The presence of other contaminants (some of which could cause severe health problems) do not have any visible effects. If you suspect that there might be a problem with the quality of your water supply, have the water tested.

How do detergents, fertilizers, pesticides, and fuels affect well water quality?

The use of detergents, fertilizers, pesticides, or fuels does not automatically cause contamination. Misuse is the problem. Ground water contamination from domestic land use is most commonly associated with septic disposal systems or improper storage, use, or disposal of household and lawn chemicals. It is important to carefully follow the directions on labels, heed all warnings, and properly dispose of hazardous substances.

Does agriculture or industry pose a threat to water quality in South Carolina?

The use of farm fertilizers, pesticides, and animal-waste lagoons has caused some contamination of shallow aquifers, but when agricultural chemicals are used and stored properly, it is rare for them to reach ground water supplies in amounts that cause problems. In many cases of contamination involving wells located near agricultural land, contamination can be traced to spills that occurred during the preparation, mixing, or handling of chemicals before application or from infiltration of rinse water used to clean application equipment or tanks. All chemicals should be stored safely and far from water sources. Industrial areas also contribute pollutants. The most common industrial sources of ground water contamination are landfills, waste lagoons, and leaking underground storage tanks. As we have seen with domestic and agricultural practices, with care and proper handling of potentially harmful materials the risk of contamination can be greatly decreased.

How do I get my well water tested? How expensive is it?

 Contact your county health department or your county office of the South Carolina Cooperative Extension Service to find out which labs do water testing.

Normally, the cost of testing ranges from $15 to $250, depending on what the water is being tested for. Detecting specific viruses or individual chemicals is very time consuming and expensive. Before having your water tested, ask local experts such as Extension specialists, water treatment plant officials, or state and local health and environmental agencies for advice about which tests should be done on your water. When testing, make sure you follow the sampling techniques given by the lab.

What can homeowners do to improve the quality of well water?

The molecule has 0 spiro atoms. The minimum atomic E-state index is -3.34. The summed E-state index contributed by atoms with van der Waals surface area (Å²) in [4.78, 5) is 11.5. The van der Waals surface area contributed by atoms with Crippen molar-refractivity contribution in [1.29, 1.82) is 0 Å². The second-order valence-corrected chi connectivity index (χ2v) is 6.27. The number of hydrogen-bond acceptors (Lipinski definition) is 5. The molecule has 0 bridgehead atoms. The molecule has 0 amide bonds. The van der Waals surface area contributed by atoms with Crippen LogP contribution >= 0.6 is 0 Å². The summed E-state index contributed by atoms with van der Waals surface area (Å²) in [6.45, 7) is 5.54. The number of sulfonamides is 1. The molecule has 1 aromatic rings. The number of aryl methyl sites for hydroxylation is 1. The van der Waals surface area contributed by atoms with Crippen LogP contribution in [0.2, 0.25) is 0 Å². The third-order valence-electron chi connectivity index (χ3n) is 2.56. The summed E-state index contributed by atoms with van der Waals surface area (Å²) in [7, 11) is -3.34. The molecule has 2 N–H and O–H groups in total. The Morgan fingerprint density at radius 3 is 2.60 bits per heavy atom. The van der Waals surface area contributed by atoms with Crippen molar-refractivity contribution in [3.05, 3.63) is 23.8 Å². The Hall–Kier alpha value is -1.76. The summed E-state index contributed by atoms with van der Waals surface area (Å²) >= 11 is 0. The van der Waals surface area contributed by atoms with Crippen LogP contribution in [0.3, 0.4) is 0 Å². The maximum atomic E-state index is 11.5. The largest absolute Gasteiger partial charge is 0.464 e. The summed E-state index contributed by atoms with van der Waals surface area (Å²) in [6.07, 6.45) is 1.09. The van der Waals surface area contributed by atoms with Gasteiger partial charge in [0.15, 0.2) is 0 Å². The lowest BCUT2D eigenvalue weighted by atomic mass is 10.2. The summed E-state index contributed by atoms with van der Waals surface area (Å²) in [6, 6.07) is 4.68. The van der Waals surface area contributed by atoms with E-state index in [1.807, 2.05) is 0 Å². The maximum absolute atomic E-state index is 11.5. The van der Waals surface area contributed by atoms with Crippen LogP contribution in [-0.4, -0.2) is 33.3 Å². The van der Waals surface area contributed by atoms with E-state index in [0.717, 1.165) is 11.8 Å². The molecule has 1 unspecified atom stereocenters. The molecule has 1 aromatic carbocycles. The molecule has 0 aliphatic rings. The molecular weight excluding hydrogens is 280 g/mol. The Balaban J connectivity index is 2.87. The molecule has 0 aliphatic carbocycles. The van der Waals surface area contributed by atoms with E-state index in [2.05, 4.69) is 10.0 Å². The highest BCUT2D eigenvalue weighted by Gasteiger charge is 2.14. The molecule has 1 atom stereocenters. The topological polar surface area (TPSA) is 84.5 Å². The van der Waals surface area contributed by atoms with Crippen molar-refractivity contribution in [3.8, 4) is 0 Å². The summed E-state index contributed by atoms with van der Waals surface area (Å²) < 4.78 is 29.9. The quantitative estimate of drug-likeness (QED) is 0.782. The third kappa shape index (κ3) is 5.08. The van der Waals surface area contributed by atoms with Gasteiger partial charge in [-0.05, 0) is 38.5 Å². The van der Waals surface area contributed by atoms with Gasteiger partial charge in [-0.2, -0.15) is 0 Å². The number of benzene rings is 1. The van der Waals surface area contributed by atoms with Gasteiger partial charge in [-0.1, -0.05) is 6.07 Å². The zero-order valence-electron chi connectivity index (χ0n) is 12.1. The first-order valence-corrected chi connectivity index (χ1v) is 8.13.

In a bacteria-contaminated water system, chlorination of the well is commonly recommended as a solution. Another option is filtering or treating the water at the tap. Otherwise, to fully correct the water supply, the source of contamination must be removed or the water must come from a new well that is not affected by the contaminated source or that taps a deeper aquifer.

Can a well go dry?

How does it happen?

Wells do stop supplying water, either because they go dry or due to other factors. In some instances, what happens is that the water table drops below the pump intake level or the intake screen at the end of the pump becomes clogged. Once the problem is corrected or the ground water level rises, the wells are back in action.

Several situations can lower the water level to the point of "dry" wells. Drought or seasonal declines in the water level most commonly affect shallow wells. Increased pumping will also lower the water level. High rates of pumping for industrial, municipal, or agricultural purposes can drop the water table below existing wells.

This publication was supported in part by the US. Department of Agriculture, Extension Service, Well Head Protection under special project number 3-36-XXXX-0357-13-4425

The Clemson University Cooperative Extension Service offers its programs to people of all ages, regardless of race, color, sex, religion, national origin, or disability and is an equal opportunity employer. Clemson University Cooperating with U.S. Department of Agriculture, South Carolina Counties. Issued in Furtherance of Cooperative Extension Work in Agriculture and Home Economics, Acts of May 8 and June 30, 1914